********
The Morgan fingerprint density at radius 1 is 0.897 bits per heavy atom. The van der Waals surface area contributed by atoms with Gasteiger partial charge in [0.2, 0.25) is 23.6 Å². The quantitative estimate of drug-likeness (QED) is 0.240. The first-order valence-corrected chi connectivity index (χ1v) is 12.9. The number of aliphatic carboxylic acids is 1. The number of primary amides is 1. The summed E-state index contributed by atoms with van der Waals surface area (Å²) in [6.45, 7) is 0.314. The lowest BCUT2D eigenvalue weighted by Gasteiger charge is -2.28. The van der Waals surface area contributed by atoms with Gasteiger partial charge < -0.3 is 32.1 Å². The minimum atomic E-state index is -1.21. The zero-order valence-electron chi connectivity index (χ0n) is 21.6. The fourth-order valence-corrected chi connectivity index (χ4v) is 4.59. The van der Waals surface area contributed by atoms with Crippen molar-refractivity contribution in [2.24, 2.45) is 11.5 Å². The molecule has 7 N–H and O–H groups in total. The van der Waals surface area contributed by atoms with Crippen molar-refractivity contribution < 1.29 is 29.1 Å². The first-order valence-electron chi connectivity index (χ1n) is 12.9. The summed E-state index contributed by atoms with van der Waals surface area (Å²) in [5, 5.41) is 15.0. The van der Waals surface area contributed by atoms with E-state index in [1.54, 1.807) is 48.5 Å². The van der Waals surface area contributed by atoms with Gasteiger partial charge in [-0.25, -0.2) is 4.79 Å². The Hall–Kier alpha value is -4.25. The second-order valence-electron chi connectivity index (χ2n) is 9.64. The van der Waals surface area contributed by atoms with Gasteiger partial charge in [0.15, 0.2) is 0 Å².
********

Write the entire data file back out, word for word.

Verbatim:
The Morgan fingerprint density at radius 1 is 0.897 bits per heavy atom. The van der Waals surface area contributed by atoms with Gasteiger partial charge in [0.2, 0.25) is 23.6 Å². The quantitative estimate of drug-likeness (QED) is 0.240. The first-order valence-corrected chi connectivity index (χ1v) is 12.9. The number of aliphatic carboxylic acids is 1. The number of primary amides is 1. The summed E-state index contributed by atoms with van der Waals surface area (Å²) in [6.45, 7) is 0.314. The lowest BCUT2D eigenvalue weighted by Gasteiger charge is -2.28. The van der Waals surface area contributed by atoms with Gasteiger partial charge < -0.3 is 32.1 Å². The minimum atomic E-state index is -1.21. The zero-order valence-electron chi connectivity index (χ0n) is 21.6. The fourth-order valence-corrected chi connectivity index (χ4v) is 4.59. The van der Waals surface area contributed by atoms with Crippen molar-refractivity contribution in [2.24, 2.45) is 11.5 Å². The molecule has 7 N–H and O–H groups in total. The van der Waals surface area contributed by atoms with Crippen molar-refractivity contribution < 1.29 is 29.1 Å². The first-order valence-electron chi connectivity index (χ1n) is 12.9. The summed E-state index contributed by atoms with van der Waals surface area (Å²) in [5, 5.41) is 15.0. The van der Waals surface area contributed by atoms with E-state index in [1.54, 1.807) is 48.5 Å². The van der Waals surface area contributed by atoms with Gasteiger partial charge in [-0.25, -0.2) is 4.79 Å². The Hall–Kier alpha value is -4.25. The second-order valence-electron chi connectivity index (χ2n) is 9.64. The van der Waals surface area contributed by atoms with Gasteiger partial charge in [0.15, 0.2) is 0 Å².